No one said it would be easy to disrupt Amazon

But one e-book device maker dares to stand up to the Goliath that buried Barnes & Noble, ate up the Washington Post

There I was at IFA 2013 last week, stumbling around the trade show babbling incoherently in English, when I found myself at the very hip, very expensive Pauly Saal restaurant in the Mitte district of Berlin.

I was summoned there to witness the unveiling of two new e-book readers by Kobo's EMEA managing director, former Apple exec Jean-Marc Dupuis.

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Wait, did he say e-book readers? Like, the original Kindles and Nooks?

Yes, he did. And not only e-books, but also e-magazines.

Granted, many bottles of wine were consumed -- I cannot say precisely by whom. Scotch was poured. Meat and fish were served, as well as a dessert that looked like it might have fallen from the ceiling during an earthquake but was absolutely delicious. (Full disclosure: I did not pick up the check. I don't think I could even lift it.) I'm pretty sure this happened because I was in a room with 20 other witnesses.

A book by any other name

Kobo, Dupuis explained, is an anagram for "book." (Also for "koob," which makes no sense whatsoever.)

You have heard of Amazon, right? I asked between mouthfuls.

Yes, it had. But after being acquired by $5 billion Japanese etailer Rakuten in fall 2011, Kobo is ready to do battle with giants. The company was in Berlin to show us the Arc 10HD, a $400 10-inch Android tablet that's also an e-book reader, and the Aura HD, a 6-inch $150 touchscreen-based black-and-white e-book reader. (Computerworld's Barbara Krasnoff has the specs, for those of you who are into that kind of thing.)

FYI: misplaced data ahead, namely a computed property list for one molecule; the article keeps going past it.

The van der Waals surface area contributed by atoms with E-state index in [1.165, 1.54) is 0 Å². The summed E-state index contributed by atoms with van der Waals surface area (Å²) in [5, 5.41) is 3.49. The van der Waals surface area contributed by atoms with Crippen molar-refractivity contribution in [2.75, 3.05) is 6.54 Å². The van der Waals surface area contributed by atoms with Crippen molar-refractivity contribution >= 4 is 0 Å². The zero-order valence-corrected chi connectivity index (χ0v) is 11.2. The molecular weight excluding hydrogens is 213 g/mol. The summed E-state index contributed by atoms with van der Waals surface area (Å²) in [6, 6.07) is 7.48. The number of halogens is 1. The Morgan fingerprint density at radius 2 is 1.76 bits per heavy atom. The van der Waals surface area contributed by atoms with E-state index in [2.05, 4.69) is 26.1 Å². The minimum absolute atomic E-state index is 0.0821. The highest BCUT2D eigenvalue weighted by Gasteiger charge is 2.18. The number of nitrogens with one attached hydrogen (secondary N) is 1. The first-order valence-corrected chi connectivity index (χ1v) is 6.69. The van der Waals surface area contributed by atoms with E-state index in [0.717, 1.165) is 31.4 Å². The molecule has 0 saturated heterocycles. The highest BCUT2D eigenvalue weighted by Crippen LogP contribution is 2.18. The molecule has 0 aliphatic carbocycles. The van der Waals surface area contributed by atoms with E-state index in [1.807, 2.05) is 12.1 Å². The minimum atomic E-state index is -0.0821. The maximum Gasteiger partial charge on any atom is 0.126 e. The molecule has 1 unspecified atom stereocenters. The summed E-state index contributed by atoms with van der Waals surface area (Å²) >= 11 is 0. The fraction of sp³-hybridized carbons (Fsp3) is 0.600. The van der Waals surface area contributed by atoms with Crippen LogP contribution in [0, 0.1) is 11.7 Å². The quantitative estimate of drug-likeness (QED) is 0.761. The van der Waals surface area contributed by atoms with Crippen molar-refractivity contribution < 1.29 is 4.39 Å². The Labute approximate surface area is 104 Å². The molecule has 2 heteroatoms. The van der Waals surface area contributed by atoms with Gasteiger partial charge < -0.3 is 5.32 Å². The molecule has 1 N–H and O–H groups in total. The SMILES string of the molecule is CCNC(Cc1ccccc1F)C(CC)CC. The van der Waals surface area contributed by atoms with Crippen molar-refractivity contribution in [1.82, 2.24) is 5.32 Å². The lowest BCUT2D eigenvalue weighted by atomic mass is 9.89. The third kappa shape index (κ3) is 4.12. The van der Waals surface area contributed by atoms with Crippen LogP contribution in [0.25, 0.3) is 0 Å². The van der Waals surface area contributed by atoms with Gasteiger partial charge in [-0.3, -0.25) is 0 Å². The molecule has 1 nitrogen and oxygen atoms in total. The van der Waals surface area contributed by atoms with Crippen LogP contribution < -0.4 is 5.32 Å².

The Kobo devices are certainly slick enough, but they're not game changers by any stretch. They don't read native Kindle or Nook e-books, for example, so you'd have to perform some DRM-bending gymnastics to port your existing e-library over to them. The magazine reader is well designed, but not so well designed that it will make you forget any other emagazine app you've ever seen -- and the per-publication pricing is unlikely to be better than NextIssue's deal (90 rags for $10 a month). Kobo's strategy is to lean heavily on soft features, like book recommendations based around curated collections and the ability to dive deeper into the subject matter via hyperlinks, to lure "passionate readers" into the fold.

Once I got over my hangover the next day, I began pondering whether it's really possible for Kobo's David to slingshot its way past the Amazon Goliath -- or, for that matter, whether any relatively small tech challenger could defeat such a diverse and deeply pocketed incumbent. If Barnes & Noble doesn't belong in the ring with Amazon, what chance does Kobo have?

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